My daughter says I must write. She knows that when I don’t write for too long, I begin to freeze up. I get confused. Everything gets too hard. I can’t decide what to write about. I seem to have both nothing and everything to write about. Images and ideas tumble through my brain in a kaleidoscope of color and action, but nothing coheres. It’s all a blur.
She’s been texting me from school. My daughter, that is. “Mama. Write. Write today.” “Mama, write! About anything, Daisy, (your son), your hopes, your fears…”
Since at this point no subject is better than any other, I will take her first prompt and go. Daisy. Daisy it is.
Daisy is our golden retriever. She is seven years old. She is the second golden retriever I have owned.
When I was in eighth grade, we got a golden retriever. My younger sister Karen got to name her because she had the best grades of the four of us that semester. She named the puppy Taffy.
Yes. Before Daisy, there was Taffy.
Taffy was a tiny, fat ball of yellow fluff. When I put her down on the sidewalk that Christmas morning after presents, she nearly toppled over. She tripped behind me as best she could as I ran to my friend Erika’s. Unable to climb the curbs because they were too high, I’d scoop her up with one hand, set her down, and off we’d go again. She gave her all to keeping up with me, her slightly confused brown eyes never leaving my retreating back.
She was the best dog, of course. She was a golden retriever, after all. She was smart, gentle, and devoted. At first, she belonged to everyone equally. One day, however, she pooped on my bedroom carpet. I was really mad, and I “disciplined” her. After that day, she was my dog, solidly and completely. She followed me everywhere. I fed, walked, and trained her. She slept on the foot of my bed every night. We were pals.
I grew older. I grew up. I left my parent’s home when I was 17, a junior in high school. I had several jobs. I was a candy girl at Piedmont Cinema. My boyfriend was Scott Graham, a short, broad-shouldered guitar player who liked to call me by my whole name. We’d slink up the stairs to the still-unmolested balcony to make out while the movie played. I saw “Out of Africa” dozens of times and could recite the first few couple dozen lines for years.
In those days, yes, the balconies of these beautiful theaters were still whole. They had not yet been carved up into tiny theaters. We’d pick an especially dark spot in the back row after the opening credits and kiss and touch and explore. Sometimes Dave, the other usher, a schizophrenic Vietnam vet, would encounter us. I think he came looking for us. “You guys should come downstairs,” he’d intone.
But Rick, our zoo-obsessed, trumpet playing manager, never seemed to mind. He’d decked out his tiny bathroom in the apartment he rented above the theatre marquee in zoo prints, images, and themes, to the hilt. The walls were zebra-striped. The towels leopard-print. There were all kinds of weird little details.
He was a young (I now realize — at the time, he seemed ancient), lonely man who liked to play his trumpet on the theater stage after the last patron of the night had left, in front of the blue velvet curtain that hid towers of plastic-bagged popcorn, towers that rose a full story high or higher and were stacked several rows deep.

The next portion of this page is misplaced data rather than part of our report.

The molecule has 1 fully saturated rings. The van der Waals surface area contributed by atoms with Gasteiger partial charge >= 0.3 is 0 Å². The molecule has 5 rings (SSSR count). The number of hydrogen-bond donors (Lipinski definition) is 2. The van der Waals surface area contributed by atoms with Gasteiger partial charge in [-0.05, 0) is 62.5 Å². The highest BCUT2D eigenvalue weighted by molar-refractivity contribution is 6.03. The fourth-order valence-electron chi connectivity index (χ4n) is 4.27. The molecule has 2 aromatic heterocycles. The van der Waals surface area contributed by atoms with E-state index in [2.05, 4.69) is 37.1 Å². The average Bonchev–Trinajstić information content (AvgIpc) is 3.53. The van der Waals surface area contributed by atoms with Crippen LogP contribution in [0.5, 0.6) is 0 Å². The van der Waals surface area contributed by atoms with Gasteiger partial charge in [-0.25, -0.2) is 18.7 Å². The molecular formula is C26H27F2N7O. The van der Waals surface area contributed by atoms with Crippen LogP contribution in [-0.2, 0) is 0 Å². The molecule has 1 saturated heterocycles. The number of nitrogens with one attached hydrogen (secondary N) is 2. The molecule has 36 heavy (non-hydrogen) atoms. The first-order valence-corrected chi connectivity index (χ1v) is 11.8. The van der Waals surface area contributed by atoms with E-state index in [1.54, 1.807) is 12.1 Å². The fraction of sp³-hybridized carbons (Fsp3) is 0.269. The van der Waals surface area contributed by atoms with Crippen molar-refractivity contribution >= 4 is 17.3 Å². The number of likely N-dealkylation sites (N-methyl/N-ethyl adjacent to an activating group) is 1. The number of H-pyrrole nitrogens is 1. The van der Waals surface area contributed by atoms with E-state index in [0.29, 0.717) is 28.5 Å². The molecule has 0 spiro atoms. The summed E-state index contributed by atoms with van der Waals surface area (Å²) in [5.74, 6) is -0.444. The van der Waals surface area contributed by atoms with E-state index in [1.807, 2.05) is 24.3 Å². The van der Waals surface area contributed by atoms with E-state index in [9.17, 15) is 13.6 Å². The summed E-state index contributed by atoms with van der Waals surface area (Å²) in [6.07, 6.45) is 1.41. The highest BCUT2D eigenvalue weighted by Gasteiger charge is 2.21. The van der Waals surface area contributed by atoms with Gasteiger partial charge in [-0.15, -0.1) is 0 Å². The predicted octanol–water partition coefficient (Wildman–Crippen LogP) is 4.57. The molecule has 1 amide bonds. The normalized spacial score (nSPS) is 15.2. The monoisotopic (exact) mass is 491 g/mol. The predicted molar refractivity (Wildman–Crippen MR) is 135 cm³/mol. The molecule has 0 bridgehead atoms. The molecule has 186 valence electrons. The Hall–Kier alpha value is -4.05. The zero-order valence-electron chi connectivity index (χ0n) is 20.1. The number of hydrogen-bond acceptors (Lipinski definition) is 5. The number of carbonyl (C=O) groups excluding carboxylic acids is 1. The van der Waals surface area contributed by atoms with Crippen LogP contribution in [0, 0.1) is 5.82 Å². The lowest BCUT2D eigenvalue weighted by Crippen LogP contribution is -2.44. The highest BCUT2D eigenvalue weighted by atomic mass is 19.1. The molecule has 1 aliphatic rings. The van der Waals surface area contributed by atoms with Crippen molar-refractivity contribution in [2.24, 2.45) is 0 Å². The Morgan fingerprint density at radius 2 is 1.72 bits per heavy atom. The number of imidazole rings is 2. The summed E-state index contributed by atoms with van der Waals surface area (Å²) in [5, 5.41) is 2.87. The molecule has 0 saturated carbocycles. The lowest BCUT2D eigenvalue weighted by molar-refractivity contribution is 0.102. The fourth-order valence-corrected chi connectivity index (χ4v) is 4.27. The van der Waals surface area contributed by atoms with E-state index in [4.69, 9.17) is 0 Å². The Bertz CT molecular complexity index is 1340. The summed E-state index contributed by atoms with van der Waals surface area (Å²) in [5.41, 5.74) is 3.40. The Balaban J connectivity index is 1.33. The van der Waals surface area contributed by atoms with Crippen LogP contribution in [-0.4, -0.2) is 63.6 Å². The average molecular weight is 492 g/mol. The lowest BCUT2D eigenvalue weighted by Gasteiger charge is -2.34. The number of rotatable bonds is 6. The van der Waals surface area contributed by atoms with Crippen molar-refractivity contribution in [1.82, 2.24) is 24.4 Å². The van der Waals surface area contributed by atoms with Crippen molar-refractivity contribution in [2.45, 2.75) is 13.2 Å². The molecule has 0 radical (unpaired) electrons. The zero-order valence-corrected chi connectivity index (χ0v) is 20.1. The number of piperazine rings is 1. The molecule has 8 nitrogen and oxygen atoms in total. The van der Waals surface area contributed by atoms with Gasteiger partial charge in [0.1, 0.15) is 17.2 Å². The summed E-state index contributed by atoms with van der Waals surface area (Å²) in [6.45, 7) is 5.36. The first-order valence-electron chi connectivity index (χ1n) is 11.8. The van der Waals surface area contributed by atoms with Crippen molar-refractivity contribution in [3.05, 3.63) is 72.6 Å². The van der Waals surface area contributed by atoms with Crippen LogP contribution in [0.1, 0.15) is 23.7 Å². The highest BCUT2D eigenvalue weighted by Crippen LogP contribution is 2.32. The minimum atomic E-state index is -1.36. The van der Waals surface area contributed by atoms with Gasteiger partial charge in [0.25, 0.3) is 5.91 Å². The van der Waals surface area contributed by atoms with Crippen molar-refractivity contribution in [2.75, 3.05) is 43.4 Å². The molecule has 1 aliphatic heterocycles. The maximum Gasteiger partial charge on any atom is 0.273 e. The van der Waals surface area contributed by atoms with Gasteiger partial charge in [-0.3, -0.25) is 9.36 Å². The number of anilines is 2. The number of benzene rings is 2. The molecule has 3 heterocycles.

They were always there, these hideous piles of yellow popcorn stored behind the movie screen. We’d knock a couple down and drag them through the aisles to the concession stand where we’d slice open the tops and pour the yellow, “buttered” popcorn into gnarly heated bins encrusted with salt or some facsimile thereof. We’d fill the “butter” canisters with yellow grease (I have no idea what that was, but it definitely wasn’t butter). We’d say, “Extra butter?” People would say, “Yes, please.” Sometimes, someone would ask, “Is it real?” Sometimes we’d say yes, sometimes we’d say no. We didn’t care.
I had several other jobs on the same street: Piedmont Avenue. I was a waitress at Barney’s Burgers, where I constantly fought off the advances of my middle-aged Persian boss. I waitressed at Cafe Valerian briefly, but I wasn’t very good at it and didn’t last too long in that job. I pulled frozen yogurts at Yogurt Delite and cappuccinos at Cafe Gaylord’s.
The cafe job lasted a couple of years. I had a crush on Katie my co-worker with the cascading blonde hair, emerald eyes, and a husband named Damon. I had a crush on the middle-aged sculptor who always came in after his swim, his dark curls dampening the collar of his jean shirt, to order a chocolate chip cookie and Earl Grey tea and flirt mildly with me.
A paramedic had a crush on me and would stop by most nights as I closed, sitting protectively by the door in his uniform and big black work boots while I counted money from the register. Arun, the brainy Indian with the heavy accent, had a crush on me and would talk to me about math and computers on weekend afternoons. I was bored to death, but I still remember his voice and his bright eyes perfectly.